Russian spacewalkers successfully upgrade station’s hardware
Two veteran Russian cosmonauts successfully completed a spacewalk on Monday, Aug. 10, to upgrade hardware placed on the outside of International Space Station’s (ISS). Expedition 44 Commander Gennady Padalka and Flight Engineer Mikhail Kornienko of the Russian Federal Space Agency (Roscosmos) started their extravehicular activity (EVA) by exiting the station’s Pirs airlock at about 10:20 a.m. EDT.
The spacewalkers wore Russian Orlan spacesuits bearing blue stripes during their EVA. Padalka was designated extravehicular crew member 1 (EV1) and Kornienko was extravehicular crew member 2 (EV2). Other ISS crew members supported their colleagues from aboard the orbiting laboratory.
The spacewalk, lasting 5 hours and 31 minutes, was needed to rig new equipment on the Russian segment of the station and to conduct a detailed photographic inspection of the exterior of the orbiting outpost. The cosmonauts have successfully installed the soft rails on the Russian Zvezda service module of the ISS and WAL1-WAL5 antennas fasteners for the inter-board radio connection antenna-feeder device.
The duo also changed the orientation of the pressure and deposition control unit device on Poisk mini-research module (MIM-2) and replaced the aging WAL6 antenna used for the rendezvous and docking of visiting vehicles at Russian docking ports.
Another important objective of the Monday’s spacewalk was to retrieve the Obstanovka Experiment. First deployed in 2013, it studies the interaction between the station and the space plasma environment in low-Earth orbit, as it can affect power supply systems and other external surfaces.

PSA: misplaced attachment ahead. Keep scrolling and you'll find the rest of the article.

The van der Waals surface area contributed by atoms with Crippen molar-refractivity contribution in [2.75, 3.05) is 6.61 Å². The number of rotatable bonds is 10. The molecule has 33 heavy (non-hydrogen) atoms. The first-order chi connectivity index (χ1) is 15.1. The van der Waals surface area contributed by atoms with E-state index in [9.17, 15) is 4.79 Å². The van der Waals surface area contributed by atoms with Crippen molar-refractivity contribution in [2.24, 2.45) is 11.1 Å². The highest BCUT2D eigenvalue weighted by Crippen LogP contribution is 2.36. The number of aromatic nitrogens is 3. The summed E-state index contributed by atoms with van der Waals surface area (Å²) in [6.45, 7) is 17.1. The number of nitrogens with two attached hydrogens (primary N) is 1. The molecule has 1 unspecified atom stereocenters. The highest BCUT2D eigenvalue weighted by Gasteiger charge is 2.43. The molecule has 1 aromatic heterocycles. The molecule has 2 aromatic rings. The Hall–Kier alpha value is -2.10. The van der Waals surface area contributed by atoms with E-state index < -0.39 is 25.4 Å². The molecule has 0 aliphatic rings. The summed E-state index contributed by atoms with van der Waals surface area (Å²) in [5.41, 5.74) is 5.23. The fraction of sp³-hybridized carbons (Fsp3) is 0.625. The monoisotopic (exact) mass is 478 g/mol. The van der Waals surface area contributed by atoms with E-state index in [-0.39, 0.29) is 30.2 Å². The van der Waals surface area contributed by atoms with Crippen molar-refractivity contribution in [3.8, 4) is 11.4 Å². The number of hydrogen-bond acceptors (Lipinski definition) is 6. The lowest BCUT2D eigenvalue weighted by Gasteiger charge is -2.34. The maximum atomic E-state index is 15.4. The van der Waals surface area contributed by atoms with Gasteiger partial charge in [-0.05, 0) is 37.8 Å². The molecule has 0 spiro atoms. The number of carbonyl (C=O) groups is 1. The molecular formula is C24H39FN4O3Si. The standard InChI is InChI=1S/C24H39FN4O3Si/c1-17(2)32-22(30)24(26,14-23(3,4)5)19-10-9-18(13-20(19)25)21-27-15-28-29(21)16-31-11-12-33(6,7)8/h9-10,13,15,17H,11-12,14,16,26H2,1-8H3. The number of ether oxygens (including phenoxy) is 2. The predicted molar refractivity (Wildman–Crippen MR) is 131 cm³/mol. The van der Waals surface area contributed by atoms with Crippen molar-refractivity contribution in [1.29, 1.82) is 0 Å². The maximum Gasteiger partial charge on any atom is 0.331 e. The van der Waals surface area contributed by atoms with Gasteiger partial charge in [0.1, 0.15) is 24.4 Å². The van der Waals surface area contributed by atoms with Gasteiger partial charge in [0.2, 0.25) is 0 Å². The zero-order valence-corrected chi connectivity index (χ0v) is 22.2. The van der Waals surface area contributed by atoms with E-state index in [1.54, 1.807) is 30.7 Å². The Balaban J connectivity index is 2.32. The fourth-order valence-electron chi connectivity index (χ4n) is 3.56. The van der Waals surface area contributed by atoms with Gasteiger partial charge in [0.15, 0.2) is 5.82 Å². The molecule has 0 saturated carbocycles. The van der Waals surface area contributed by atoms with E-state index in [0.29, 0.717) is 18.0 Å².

Obstanovka also provides measurements of Earth magnetic field intensity vectors along flight course. The Russian crew dismantled the plasma potential sensor unit of the plasma-and-wave complex designed for this experiment.
The cosmonauts also took samples from solar batteries, the radiator’s panel of the working compartment, and in the area of drainage valves of the Air and Electron systems, using the scientific equipment normally used for collecting microorganisms from the station’s surface.
During their time outside, they captured photographs of the EXPOSE-R scientific equipment and of the Electron system’s fitting. EXPOSE is a multi-user facility mounted outside the ISS and it is used to make investigations relating to astrobiology. Its main objective is to better understand the nature and evolution of organic matter present in extraterrestrial environments.
One of the more notable tasks of today’s spacewalk was to clean and polish the space station’s windows. As Russian ISS segment flight director Vladimir Solovyov reported earlier, this task is very interesting and important for long-duration space flights since space debris and radiation can affect the windows causing various scratches.
Monday’s EVA was postponed several times because of the Proton M-27M accident on Apr. 28 as the lost spacecraft was to deliver the equipment necessary for the spacewalk. The preparations for this EVA started on July 27.
The spacewalk was the 188th in support of space station assembly and maintenance, the 2nd in Kornienko’s career, and the 10th for Gennady Padalka. With the completion of today’s spacewalk crew members have spent some 1,177 hours outside the station – the equivalent of 49 days.
The previous ISS spacewalk was conducted on March 1, 2015, when NASA astronauts Terry Virts and Barry Wilmore finished cable routing, antenna, and retro-reflector installation on both sides of the ISS truss and on other modules in preparation for the installation of the International Docking Adapter at Pressurized Mating Adapter (PMA)-2 and 3.
Video courtesy of NASA
Tomasz Nowakowski is the owner of Astro Watch, one of the premier astronomy and science-related blogs on the internet. Nowakowski reached out to SpaceFlight Insider in an effort to have the two space-related websites collaborate. Nowakowski’s generous offer was gratefully received with the two organizations now working to better relay important developments as they pertain to space exploration.